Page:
Politics & Policy

Tuesday Morning Tidbits

• Republicans continue to lead Democrats in a generic ballot matchup, according to the latest Gallup poll. Among registered voters, the GOP leads 48 percent to 43 percent. That margin is even greater among likely voters, depending on turnout estimates:

If the elections were held today and roughly 40% of voters turned out — a rate typical in recent years — Gallup’s Oct. 7-17 polling suggests Republicans would win 56% of the vote — 8 points greater than their support from registered voters, and 17 points ahead of Democrats, at 39%. If turnout is significantly higher, Republicans would receive 53% of the vote (a 5-point improvement over their registered-voter figure), and the Democrats, 42%.

• A closer look at the “Googlebomb” campaign initiated by Daily Kos.

• You won’t hear any Democrats whine about it, but Big Labor is spending heavily on the midterms, and being pretty sneaky about it:

It’s unclear exactly how much money labor leaders are investing in the 2010 midterms because some won’t say how much they’ve budgeted for the political season and none have to disclose the costs of their core and most expensive political mission: getting their own members to the polls.

Still, anecdotal data suggest it will be a very significant sum. For instance, SEIU’s political budget is $44 million, Youngdahl said, and an American Federation of State, County and Municipal Workers spokesman said its campaign budget is $55 million. So that’s two unions and nearly $100 million.

SEIU has spent $14 million on ads and has become a major contributor to some of the newly created Democratic groups, including $650,000 it gave to two groups that was disclosed in Federal Election Commission reports Monday.

• A CBS News poll found that of the Americans who voted for Obama in 2008, only two-thirds said they will vote for the Democrats in 2010, while 8 percent of those voters said that would back Republicans this year; 21 percent said “it depends.”

Politico examines the ever-expanding political landscape. The GOP has now put 99 Dem-held seats in play, more than double the amount needed to gain a majority in the House.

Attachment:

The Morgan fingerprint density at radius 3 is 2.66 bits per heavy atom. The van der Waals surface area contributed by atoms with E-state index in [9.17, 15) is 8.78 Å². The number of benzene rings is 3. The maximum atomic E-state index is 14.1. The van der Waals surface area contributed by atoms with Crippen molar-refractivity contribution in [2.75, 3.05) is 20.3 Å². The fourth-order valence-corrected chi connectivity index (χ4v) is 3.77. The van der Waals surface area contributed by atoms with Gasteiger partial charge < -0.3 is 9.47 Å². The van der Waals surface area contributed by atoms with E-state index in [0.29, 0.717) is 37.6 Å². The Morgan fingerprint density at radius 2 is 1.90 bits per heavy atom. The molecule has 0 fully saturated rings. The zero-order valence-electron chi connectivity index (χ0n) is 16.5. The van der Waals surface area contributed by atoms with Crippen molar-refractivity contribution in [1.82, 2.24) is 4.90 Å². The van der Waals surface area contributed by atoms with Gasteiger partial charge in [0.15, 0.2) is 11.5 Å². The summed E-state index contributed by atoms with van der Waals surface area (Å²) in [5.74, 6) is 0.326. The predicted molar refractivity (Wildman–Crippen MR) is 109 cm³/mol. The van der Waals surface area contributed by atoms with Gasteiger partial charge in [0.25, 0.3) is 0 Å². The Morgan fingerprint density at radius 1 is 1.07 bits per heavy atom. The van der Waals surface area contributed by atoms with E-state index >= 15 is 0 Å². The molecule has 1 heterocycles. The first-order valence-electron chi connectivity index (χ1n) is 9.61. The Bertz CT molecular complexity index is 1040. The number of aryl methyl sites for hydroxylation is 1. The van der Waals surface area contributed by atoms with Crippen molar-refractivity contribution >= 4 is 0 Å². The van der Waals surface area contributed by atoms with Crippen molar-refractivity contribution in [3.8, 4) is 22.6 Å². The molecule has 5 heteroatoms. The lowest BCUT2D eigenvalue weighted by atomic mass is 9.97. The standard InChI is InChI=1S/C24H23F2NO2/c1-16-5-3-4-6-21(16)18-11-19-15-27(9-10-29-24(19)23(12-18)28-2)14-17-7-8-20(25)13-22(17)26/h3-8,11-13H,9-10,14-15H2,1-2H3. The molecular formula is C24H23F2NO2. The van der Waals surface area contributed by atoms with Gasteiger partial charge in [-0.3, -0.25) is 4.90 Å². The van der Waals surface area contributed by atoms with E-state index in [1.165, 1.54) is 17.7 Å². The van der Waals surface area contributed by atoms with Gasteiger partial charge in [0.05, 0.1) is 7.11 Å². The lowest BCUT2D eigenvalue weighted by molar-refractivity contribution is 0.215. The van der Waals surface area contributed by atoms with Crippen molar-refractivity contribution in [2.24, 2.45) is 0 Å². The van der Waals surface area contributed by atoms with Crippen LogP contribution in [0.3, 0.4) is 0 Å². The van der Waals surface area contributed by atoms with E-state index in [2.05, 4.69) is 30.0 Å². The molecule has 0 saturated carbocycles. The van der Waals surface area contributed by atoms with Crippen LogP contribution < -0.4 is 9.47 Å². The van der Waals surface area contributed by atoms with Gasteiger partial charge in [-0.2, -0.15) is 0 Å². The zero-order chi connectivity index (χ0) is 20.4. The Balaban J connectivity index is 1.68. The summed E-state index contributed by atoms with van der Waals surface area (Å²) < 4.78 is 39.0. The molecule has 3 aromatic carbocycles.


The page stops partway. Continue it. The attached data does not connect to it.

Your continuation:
Politico checks in on the 10 most competitive Senate races.

KY — Rand Paul says has not “fully decided” whether he will attend the final Senate debate next week. Paul was outraged at his opponent Jack Conway’s latest attack ad that appears to question his Christian faith. A number of Democrats have criticized as showing poor judgment, and worry it has backfired. “We haven’t fully decided, but I’m not sure I’ll appear in public with someone who is going to question my religion,” Paul told reporters after an event Monday.

WA — Dino Rossi edged Sen. Patty Murray in third quarter fundraising, pulling in more than $4 million between July 29 and Sept. 30, leaving his campaign with $3.5 million cash on hand heading into November. Murray reported raising $3 million and $1.2 in the bank.

The Yakima-Herald Republic endorsed Dino Rossi, writing that his “pragmatic conservatism offers [the] right path.” This is the first time in Murray career that she has not received the paper endorsement. It is as much a repudiation of Democratic leadership as it is of Murray personally:

We note the Democrats, with control of the presidency and both house of Congress, have had two years to institute “pay as you go” but haven’t. We also note the 1990s saw a split government, with a Democratic president and a Republican Congress. That forced them to listen to each other and work together. That could happen again with a Democratic administration and pragmatic Republicans like Rossi if the GOP gains control of either house of Congress.

Voters may not think along the strategic lines of a split government, opting more for the candidate who reflects their views. Rossi, his past vote totals show, reflects the views of a clear majority in largely conservative Central Washington. This state is fortunate in having two strong candidates who articulate contrasting visions for this country; of those two, Dino Rossi’s has the edge.

• Commonsense Ten, a Democratic super PAC, will spend more than $1 million to run a new ad attacking Dino Rossi for his ties to lobbyists. “There’s an old saying, Dino, you lie down with dogs, you get up with fleas,” says the ad’s narrator. An interesting move, given recent allegations surrounding Sen. Patty Murray’s cozy, mutually beneficial relationship with the lobbying industry (more here):

Andrew Stiles — Andrew Stiles is a political reporter for National Review Online. He previously worked at the Washington Free Beacon, and was an intern at The Hill newspaper. Stiles is a 2009 ...

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